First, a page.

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Jay Ambrose: President Biden confused about the Civil War, voting and more

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Jay Ambrose

Several Republican states around the country are trying to tidy up their election laws after the 2020 pandemic mess. President Joe Biden called this a “21st century Jim Crow assault,” then said it was “the most significant test of our democracy since the Civil War.” But please don’t call him unfit for office, because the 25th Amendment might then be used to remove him with Vice President Kamala Harris taking his place.

After her likely failure to even visit the Oval Office, she might also be ejected with the next in line being House Speaker Nancy Pelosi in the most significant test of our independence as a people since the Revolutionary War. After all, she wants an unyieldingly Democratic, welfare-addicted, debt-imperiled, micromanaging, oversized federal government of the kind where she herself twice mismanaged the impeachment of a president. In one unbelievable case, the victim wasn’t a president but a private citizen. No one is safe.

Therefore, let’s hang on to Biden. That doesn’t mean we have to take him seriously in what he says even if we do have to take him very, very seriously in what he wants to do, such as treating Republican, mostly common-sense state voting law changes as excluding Black Americans from the polls. Right now, we have 50 or so members of the Texas House hanging out in Washington, D.C., to prevent a vote in their home state on a Republican bill that would do such horrible things as telling businesses they must, under law, give employees time off to vote.

The bill also says there will still be two weeks of early voting and, in counties with a population of over 55,000, 12 hours each day for the opportunity. Is that a burden on people who would rather just enjoy TV shows, or what? Going one better, there was also an around-the-clock county that would let you vote all night long, and the bill says no more. Texans are maybe crying, considering how much fun it must be to skip to the polls at 4 a.m.

The bill does do away with drive-through voting used as an expeditious pandemic emergency measure, and that’s considered something like a high-crime and misdemeanor because Black American voters liked it. While the business of parking and waiting in line may not be great fun for any race, it’s not equivalent to literacy tests used in the Jim Crow South to keep Black Americans from voting.

Today’s Democratic senators in Washington are not just huffing and puffing about Texas, but about Georgia and Florida and any other state improving things. One solution? Have as many unwatched, vulnerable mail-in ballot drop boxes as possible even though the pandemic has shrunk and scads of mailboxes are available.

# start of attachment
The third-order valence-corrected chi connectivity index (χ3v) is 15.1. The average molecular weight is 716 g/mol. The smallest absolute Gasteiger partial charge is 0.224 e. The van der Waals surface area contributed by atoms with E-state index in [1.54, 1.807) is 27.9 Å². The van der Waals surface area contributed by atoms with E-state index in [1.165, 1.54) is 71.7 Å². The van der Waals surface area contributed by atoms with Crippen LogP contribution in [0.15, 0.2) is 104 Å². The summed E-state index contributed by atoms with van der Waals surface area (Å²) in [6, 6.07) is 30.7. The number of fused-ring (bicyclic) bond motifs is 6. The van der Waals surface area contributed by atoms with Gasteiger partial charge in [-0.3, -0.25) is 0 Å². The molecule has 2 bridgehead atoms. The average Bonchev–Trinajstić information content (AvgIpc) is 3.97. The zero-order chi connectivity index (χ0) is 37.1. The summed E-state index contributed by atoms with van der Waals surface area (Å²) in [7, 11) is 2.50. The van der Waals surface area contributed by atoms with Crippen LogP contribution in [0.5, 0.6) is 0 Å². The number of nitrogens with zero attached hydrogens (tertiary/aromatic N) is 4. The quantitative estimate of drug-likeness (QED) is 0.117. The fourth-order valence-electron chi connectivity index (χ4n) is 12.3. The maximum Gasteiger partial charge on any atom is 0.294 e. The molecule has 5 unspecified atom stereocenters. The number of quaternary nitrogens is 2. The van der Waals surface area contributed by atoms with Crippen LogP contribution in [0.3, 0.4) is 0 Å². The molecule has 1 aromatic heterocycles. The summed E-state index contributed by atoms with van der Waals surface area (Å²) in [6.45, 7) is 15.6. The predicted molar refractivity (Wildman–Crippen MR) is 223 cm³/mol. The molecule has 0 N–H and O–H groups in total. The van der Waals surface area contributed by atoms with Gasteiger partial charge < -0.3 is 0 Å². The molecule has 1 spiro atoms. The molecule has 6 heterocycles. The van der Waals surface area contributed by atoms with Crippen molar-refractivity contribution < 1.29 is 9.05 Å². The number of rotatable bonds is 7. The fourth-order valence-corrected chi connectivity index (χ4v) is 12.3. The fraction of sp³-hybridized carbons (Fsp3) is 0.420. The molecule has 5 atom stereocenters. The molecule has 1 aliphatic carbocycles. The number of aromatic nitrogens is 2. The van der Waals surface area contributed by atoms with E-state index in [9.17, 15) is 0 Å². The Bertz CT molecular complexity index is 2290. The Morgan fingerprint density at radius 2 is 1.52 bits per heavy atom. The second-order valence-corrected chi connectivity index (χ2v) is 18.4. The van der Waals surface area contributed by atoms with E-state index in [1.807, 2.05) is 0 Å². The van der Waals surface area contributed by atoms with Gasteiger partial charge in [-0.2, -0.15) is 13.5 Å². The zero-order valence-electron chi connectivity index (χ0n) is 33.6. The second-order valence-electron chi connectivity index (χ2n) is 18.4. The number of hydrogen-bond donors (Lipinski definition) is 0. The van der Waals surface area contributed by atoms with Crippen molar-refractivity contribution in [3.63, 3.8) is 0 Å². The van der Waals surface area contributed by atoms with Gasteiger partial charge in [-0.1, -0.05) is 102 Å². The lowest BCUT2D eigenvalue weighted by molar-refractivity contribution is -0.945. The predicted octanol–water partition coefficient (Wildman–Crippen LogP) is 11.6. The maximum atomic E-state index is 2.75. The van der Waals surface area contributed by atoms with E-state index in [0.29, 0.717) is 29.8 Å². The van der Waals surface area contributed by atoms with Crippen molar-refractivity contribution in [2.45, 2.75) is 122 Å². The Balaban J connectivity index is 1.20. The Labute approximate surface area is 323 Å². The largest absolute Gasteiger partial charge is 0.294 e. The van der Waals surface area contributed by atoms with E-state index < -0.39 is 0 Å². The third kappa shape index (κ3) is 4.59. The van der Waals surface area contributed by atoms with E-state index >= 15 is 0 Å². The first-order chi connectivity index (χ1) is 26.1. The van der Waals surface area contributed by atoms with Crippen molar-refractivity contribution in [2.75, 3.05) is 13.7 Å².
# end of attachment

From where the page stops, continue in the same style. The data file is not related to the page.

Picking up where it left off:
To be fair, the senators may be unaware of mailboxes. In their own outlandish, constitutionally negligent bill they want less supervision, fewer poll watchers, something like total federal control of every inch of federal elections and less concern about checking out registrations even though PEW research has found something like 2 million of them are for dead people, on the one hand, and 2.8 million people are registered in more than one state, on the other.

A main Democratic worry is voter ID laws that increase voting by both white and Black Americans and back up honesty. A chief Democratic enthusiasm is widespread use of mail-in ballots that might fail that last test. There can be lots of confusion in many directions and the Democrats even favor harvesting, that is, allowing a stranger to take your ballot to deliver it with no way of you knowing what he or she actually does with it, such as burning it up.

In other words, Biden is ready for action and maybe even wants to fire 50 Republican U.S. senators and replace them with the 50 visiting Democratic House members from Texas, a theory, I must confess, that is as plausible as his Civil War musings.

Jay Ambrose is an op-ed columnist for Tribune News Service. Email


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Another Tuesday in Americus, Georgia. Sunny and pleasant. I head off to the campus of Georgia Southwestern State University, where I teach in the School of Education. The kids are safely at school and my wife is already on campus. She has a course to teach today. I am enjoying the prospect of a teaching and meeting free day. Of course, I need to prepare for the classes I will teach the next day.

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